Finding entities and components

Now that we have a way to store component data for our entities and we can iterate them, we still need to be able to find a single entity. We can do this by taking the entity index from the previous post, and modify it to store a “record” instead of simply a type:

struct Record {
Archetype *archetype;
int row;
};
unordered_map<EntityId, Record> entity_index;

Here, the row is the array index in the component arrays. If we now want to find component for entity 10, we can do this:

Record& r = entity_index[10];
Type& type = r.archetype->type;
for (int i = 0; i < type.size(); i ++) {
if (type[i] == A) {
return r.archetype->components[i].elements[r.row];
}
}

Note that we took a shortcut here, as we can’t actually use the array operator to get the row from as it is of type . As a result the actual code looks a bit more convoluted, but essentially this is what is happening.

We also want to be able to access our entity ids when iterating over the component arrays. For that we can simply add an additional array to the archetype:

struct Archetype {
Type type;
vector<EntityId> entity_ids; // Entities stored in archetype
vector<ComponentArray> components;
int length;
vector<Edge> edges;
};

This is the big trade off of archetypes: we gain iteration speed at the cost of copying components when adding (and removing) components.

Adding components

If a component is added to an entity, its type changes. Because the type determines in which archetype an entity is stored, this means that we need to move the entity from one archetype to another. This is the big trade off of archetypes: we gain iteration speed at the cost of copying components when adding (and removing) components.

Let’s walk through an example that shows how to add to an entity in archetype . First we need to find archetype , which is our destination. There are various ways to do that, which we will discuss in a bit. Once we have the destination archetype, we need to insert a new row into it. We then copy components and into the new archetype, and remove the entity from the previous archetype. In summary:

  • Find destination archetype
  • Insert entity into component arrays of destination
  • Copy overlapping components from source to destination
  • Remove entity from component arrays of source

This sequence is the same for removing components.

Finding an archetype

An important factor in how well add / remove operations perform is how fast an ECS framework can find an archetype. A simple approach would be to hash the component ids of an archetype, and then use a hash map to lookup an archetype:

using TypeHash = uint64_t;
unordered_map<TypeHash, Archetype*> type_index;

This approach is neither slow nor is it particularly fast:

First we need to create our destination type. If we take our previous example where we add to , we need to create . In our case, where a type is stored as a vector of component ids this is an O(n) operation (to avoid adding duplicates). Then we need to compute the hash, which is another O(n) operation, followed by a hash table lookup which is O(1) on average, and O(n) worst case.

This seems like a lot of work for one of the most common ECS operations.

A faster approach is to build a graph, where each archetype represents a node in the graph, and the components to add / remove are the edges. Consider this example:

An example archetype graph

Each arrow to the right represents an “add” operation, and each arrow to the left represents a “remove” operation. Now, to move from archetype to we simply follow the edge, which is an O(1) operation. When we follow an edge that does not have an archetype yet, we create it.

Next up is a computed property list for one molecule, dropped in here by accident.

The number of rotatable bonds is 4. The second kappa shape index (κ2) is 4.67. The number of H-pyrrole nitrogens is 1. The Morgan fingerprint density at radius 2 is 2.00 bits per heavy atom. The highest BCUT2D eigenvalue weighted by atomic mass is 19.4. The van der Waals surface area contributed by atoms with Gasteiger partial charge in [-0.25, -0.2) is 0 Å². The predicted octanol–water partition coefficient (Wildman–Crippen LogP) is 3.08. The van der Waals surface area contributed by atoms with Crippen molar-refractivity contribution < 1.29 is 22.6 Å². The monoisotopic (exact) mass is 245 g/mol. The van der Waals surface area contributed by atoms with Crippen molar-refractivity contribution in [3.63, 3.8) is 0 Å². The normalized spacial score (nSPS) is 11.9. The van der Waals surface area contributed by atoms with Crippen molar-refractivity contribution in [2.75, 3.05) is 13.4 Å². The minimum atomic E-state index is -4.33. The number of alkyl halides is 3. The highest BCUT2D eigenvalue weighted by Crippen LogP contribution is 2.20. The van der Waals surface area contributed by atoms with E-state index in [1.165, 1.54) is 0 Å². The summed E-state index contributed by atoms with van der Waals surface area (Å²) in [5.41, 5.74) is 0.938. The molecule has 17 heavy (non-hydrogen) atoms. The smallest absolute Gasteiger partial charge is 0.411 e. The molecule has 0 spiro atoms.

Let’s add the graph to our previous archetype data structure:

struct Archetype;struct ComponentArray {
void *elements; // vector<T>
int size;
};
struct Edge {
Archetype *add; // traverse right
Archetype *remove; // traverse left
};
struct Archetype {
Type type;
vector<EntityId> entity_ids;
vector<ComponentArray> components;
int length;
vector<Edge> edges;
};

We can now write this function to find our next archetype:

Archetype *node = root;
for (int i = 0; i < type.size(); i ++) {
Edge *edge = &node->edges[type[i]];
if (!edge->add) {
edge->add = create_archetype(node, type[i]);
}

node = edge->add;
}

Note how we use a type to traverse the graph. If we only add a single component to an entity, the type will only contain a single element, but by writing the function this way, we can quickly traverse multiple nodes.

AoS vs. SoA

So far we assumed that an archetype stores an array per component. This is usually referred to as the “struct of arrays” (SoA) approach. The reason it is named like this is because the way data is stored resembles that of a struct with array members:

struct SoA_Archetype {
A a[100];
B b[100];
C c[100];
};

It turns out that SoA works really well in combination with ECS. This is because a system is usually not interested in all components of an entity, and the SoA approach lets us load only the arrays into the CPU cache that we need. There is another valid approach though which is called “array of structs” (AoS). AoS can be represented like this:

struct EntityType {
A a;
B b;
C c;
};
EntityType AoS_ArcheType[100];

This example stores the same data, but it is laid out differently in memory. The biggest difference between AoS and SoA is that with AoS, all data of an entity is loaded into the CPU cache. This may slow down applications when only iterating a few components. AoS can however perform better when randomly accessing components. Flecs uses the SoA approach.

Summary

Our ECS framework is starting to shape up nicely. Let’s combine the data structures of our archetype with those of the previous post:

// Entities, types and entity index
using EntityId = uint64_t;
using Type = vector<EntityId>;
unordered_map<EntityId, Type> entity_index;
// Type flags
const EntityId INSTANCEOF = 1 << 63;
const EntityId CHILDOF = 2 << 62;
// Component data
struct ComponentArray {
void *elements; // vector<T>
int size;
};
// Archetype graph
struct Archetype;
struct Edge {
Archetype *add;
Archetype *remove;
};
struct Archetype {
Type type;
vector<EntityId> entity_ids;
vector<ComponentArray> components;
int length;
vector<Edge> edges;
};

Archetypes are a popular approach that provide good general performance, but they are not the only way to implement an ECS. I hope this gave you some background on their pro’s and con’s.

If you liked what you read, consider checking out the Flecs repository (https://github.com/SanderMertens/flecs) and the Flecs Discord channel!